This sovereignty-centric approach within IGAD contrasts starkly with the modus operandi of other regional organisations, notably the Economic Community of West African States (ECOWAS). Unlike IGAD, ECOWAS members have historically been willing to cede a significant portion of their individual sovereignty in pursuit of collective interests. This collective action has enabled ECOWAS to intervene militarily and implement more effective conflict resolution mechanisms in instances such as Liberia, Sierra Leone, and Ivory Coast.

The approach to sovereignty embraced by IGAD will continue to resonate throughout the region, which grapples with some of the highest levels of intra- and inter-state conflicts. It underscores the enduring challenges facing the region, both historically and presently, in effectively resolving conflicts. While IGAD prioritises sovereignty, autonomy, and non-interference, ECOWAS emphasises interdependence, solidarity, and collective self-reliance. These divergent approaches represent conscious choices made by the two regional organisations and dictate the nature of their interventions, whether authoritative or soft.

Given Africa’s susceptibility to violent conflicts, perhaps IGAD and similar regional organisations should consider adopting ECOWAS’s approach to members’ sovereignty, which Brooke N. Coe argued in her book Sovereignty in the South: Intrusive Regionalism in Africa, Latin America, and Southeast Asia is intrusive and invasive. However, rather than allowing individual actors to engage in power struggles that result in loss of life, property, and immense human suffering, sacrificing aspects of sovereignty for the protection of human lives and property can be preferable.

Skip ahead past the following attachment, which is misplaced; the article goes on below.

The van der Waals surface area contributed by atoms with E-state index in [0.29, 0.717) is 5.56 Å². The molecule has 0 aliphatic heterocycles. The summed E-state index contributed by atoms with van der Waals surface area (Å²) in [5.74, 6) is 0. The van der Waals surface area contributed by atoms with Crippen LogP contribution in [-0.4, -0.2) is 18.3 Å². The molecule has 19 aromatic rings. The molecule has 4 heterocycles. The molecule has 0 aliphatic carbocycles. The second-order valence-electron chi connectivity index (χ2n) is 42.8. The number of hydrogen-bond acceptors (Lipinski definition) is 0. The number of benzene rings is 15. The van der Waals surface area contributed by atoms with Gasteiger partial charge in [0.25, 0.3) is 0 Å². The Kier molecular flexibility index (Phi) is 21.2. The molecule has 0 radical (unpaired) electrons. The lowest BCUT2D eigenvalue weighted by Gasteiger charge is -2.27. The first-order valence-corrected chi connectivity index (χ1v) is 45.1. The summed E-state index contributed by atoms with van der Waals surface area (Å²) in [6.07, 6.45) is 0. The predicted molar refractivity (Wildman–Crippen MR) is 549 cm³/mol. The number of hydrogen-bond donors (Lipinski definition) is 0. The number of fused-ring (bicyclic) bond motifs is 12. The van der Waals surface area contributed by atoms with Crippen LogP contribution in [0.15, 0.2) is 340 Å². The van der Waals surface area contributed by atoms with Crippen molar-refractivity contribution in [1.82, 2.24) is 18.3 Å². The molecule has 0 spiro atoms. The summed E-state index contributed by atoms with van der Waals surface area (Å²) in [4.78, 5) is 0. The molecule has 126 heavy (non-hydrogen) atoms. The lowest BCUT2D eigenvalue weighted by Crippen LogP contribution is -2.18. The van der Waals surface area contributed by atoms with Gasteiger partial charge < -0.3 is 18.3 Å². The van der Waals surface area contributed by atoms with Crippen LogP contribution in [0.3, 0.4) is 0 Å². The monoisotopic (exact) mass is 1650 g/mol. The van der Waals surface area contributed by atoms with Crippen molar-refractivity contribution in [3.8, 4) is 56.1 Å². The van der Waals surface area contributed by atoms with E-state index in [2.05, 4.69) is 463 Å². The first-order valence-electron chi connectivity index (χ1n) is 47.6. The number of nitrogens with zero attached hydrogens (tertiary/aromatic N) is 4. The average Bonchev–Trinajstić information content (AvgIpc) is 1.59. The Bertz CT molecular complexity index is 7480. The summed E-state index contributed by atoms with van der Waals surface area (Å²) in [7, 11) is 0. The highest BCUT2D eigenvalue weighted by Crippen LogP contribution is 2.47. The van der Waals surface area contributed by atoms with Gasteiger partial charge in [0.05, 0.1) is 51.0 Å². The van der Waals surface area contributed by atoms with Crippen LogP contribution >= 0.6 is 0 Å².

Changing the approach to members’ sovereignty in the regional context may not be straightforward due to the historical contexts that shaped the current states in the IGAD region. The region is ethnically diverse, much like other parts of Africa, and except for Ethiopia, all IGAD member states were products of colonialism. The region has experienced both successful secessions and ongoing secession attempts, such as Sudan’s division into two nations and ongoing tensions in Somalia, potentially leading to its fragmentation into three independent countries, including Somaliland and Puntland.

This level of political fragility and vulnerability to conflict suggests a low level of trust among political actors across the region, making it challenging for IGAD members to reconsider their sovereignty in a regional context. The consequence, as evidenced in Sudan’s case, is a lack of authoritative regional intervention or mediation capable of mitigating the increasing loss of life and devastating destruction of property.


Photo credit: IGAD

About the author

Abubakar Usman

Abubakar Usman

Abubakar Abubakar Usman is a research fellow at the Asia Middle East Centre for Research and Dialogue and the IIUM Institute of Islamic Banking and Finance in Malaysia. He holds a B.Sc. from Bayero University Kano, M.Sc. from the International Islamic University Malaysia, M.Sc. from the Institute of Diplomacy and Foreign Relations, and Ph.D. from the Institute of Malaysian and International Studies National University Malaysia. Abubakar's areas of expertise include: Globalisation and Development, Violent Extremism, Foreign Policy, Islam and Politics, Diplomacy and Strategic Studies, and African International Relations.